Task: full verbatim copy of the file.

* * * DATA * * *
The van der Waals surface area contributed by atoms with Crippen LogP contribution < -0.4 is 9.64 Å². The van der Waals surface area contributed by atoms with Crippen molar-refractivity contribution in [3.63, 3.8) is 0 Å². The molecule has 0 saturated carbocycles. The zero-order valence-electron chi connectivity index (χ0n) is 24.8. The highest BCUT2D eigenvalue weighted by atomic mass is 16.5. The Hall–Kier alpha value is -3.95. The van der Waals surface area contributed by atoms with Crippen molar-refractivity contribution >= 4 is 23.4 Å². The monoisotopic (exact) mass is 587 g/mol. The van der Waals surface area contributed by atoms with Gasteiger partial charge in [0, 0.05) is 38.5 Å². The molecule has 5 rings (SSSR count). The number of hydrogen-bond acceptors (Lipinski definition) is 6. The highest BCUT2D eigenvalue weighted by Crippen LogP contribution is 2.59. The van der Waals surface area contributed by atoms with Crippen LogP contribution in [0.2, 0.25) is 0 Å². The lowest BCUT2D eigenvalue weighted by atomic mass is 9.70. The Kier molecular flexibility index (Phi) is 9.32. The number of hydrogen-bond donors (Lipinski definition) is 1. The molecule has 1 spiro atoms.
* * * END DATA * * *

The van der Waals surface area contributed by atoms with Crippen LogP contribution < -0.4 is 9.64 Å². The van der Waals surface area contributed by atoms with Crippen molar-refractivity contribution in [3.63, 3.8) is 0 Å². The molecule has 0 saturated carbocycles. The zero-order valence-electron chi connectivity index (χ0n) is 24.8. The highest BCUT2D eigenvalue weighted by atomic mass is 16.5. The Hall–Kier alpha value is -3.95. The van der Waals surface area contributed by atoms with Crippen molar-refractivity contribution >= 4 is 23.4 Å². The monoisotopic (exact) mass is 587 g/mol. The van der Waals surface area contributed by atoms with Gasteiger partial charge in [0, 0.05) is 38.5 Å². The molecule has 5 rings (SSSR count). The number of hydrogen-bond acceptors (Lipinski definition) is 6. The highest BCUT2D eigenvalue weighted by Crippen LogP contribution is 2.59. The van der Waals surface area contributed by atoms with Crippen LogP contribution in [0.2, 0.25) is 0 Å². The lowest BCUT2D eigenvalue weighted by atomic mass is 9.70. The Kier molecular flexibility index (Phi) is 9.32. The number of hydrogen-bond donors (Lipinski definition) is 1. The molecule has 1 spiro atoms.